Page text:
“So knowing that, the coalition sought to have more equitable representation in the maps that were drawn by the state legislature,” Stone said. “The Legislature would have needed to create two majority-minority districts to reach a percentage of representation that would be closely in line with Alabama’s BIPOC community population. Since 36 percent of Alabama’s population consists of BIPOC communities, having three districts would have been moving in the right direction as well.”

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Three majority-minority districts would have given the minority communities 42 percent of the congressional representation. Stone is one of several plaintiffs listed on the recent lawsuit over the congressional and state maps.

Jack Genberg of Southern Poverty Law Center said the maps show that federal protections need to be reinstituted to protect against gerrymandering.

“Alabama’s redistricting maps intentionally pack and crack Black communities in the state, denying them equal protection of the laws,” Genberg said. “Alabama’s racially gerrymandered redistricting maps have once again highlighted the importance of new federal legislation like the John R. Lewis Voting Rights Advancement Act to restore the protections of Section 5 of the Voting Rights Act.”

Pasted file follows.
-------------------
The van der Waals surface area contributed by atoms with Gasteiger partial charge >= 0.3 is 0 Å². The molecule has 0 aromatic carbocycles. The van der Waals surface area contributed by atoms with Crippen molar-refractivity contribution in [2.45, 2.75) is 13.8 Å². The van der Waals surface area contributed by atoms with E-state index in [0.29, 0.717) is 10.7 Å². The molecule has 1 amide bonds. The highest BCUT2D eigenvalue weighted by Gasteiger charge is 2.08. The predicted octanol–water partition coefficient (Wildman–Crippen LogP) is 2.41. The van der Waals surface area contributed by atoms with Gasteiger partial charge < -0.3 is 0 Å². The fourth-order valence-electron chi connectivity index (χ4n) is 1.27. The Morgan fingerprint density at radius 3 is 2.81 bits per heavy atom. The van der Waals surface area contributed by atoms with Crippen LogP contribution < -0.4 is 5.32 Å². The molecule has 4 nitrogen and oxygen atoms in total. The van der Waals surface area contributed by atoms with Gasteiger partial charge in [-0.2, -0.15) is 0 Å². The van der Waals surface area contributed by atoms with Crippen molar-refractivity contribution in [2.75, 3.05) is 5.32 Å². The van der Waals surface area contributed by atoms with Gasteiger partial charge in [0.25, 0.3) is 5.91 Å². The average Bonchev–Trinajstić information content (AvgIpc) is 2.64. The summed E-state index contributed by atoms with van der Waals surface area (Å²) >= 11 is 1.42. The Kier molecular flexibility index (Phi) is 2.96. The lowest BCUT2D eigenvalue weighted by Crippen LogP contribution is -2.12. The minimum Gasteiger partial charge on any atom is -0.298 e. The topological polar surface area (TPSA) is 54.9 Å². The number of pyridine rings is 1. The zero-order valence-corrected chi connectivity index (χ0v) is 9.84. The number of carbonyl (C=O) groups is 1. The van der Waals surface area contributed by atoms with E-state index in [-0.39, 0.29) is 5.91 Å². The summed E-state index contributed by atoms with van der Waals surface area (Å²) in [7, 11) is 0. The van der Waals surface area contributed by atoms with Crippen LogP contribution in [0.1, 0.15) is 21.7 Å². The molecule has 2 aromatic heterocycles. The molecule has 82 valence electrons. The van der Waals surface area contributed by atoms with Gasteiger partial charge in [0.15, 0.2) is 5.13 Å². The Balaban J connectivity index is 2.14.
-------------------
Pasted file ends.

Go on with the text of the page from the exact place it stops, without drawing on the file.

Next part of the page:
This is the first redistricting cycle since 1960 not subject to Section 5 of the act, which requires state with records of racial discrimination in voting to submit any changes to the federal government for approval.

Kathryn Sadasivan, redistricting counsel for the NAACP Legal Defense Fund, said lawmakers admitted they did not conduct needed analysis on racial polarization.

“During this special redistricting session of the Alabama Legislature, groups asked members of the Alabama Legislature whether they had conducted the required analysis under the Voting Rights Act to determine where other majority-minority districts might be required and all of the committee members that were asked affirmatively stated that they had not conducted what we call a racially polarized voting analysis,” Sadasivan said.

Democratic lawmakers requested racial polarization data multiple times during the session.

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Sadasivan also said that the redistricting committee’s priority on protecting incumbents was not something that should have been a focus.

“Protecting the person who won an election previously should not be the goal of ensuring that voters in the state are well represented,” Sadasivan said. “If they are the candidate of choice of voters they will be voted back in without the protection of the Legislature.”

With the 2022 elections looming, the groups are trying to change the maps as soon as possible but said the litigation could take some time.

“It’s paramount that elections aren’t taking place under unconstitutional maps,” Genberg said. “It’s very important that voters aren’t harmed in that way, so we are hoping things can move along in litigation but it’s not completely in our control.”

Jacob Holmes is a reporter at the Alabama Political Reporter. You can reach him at [email protected]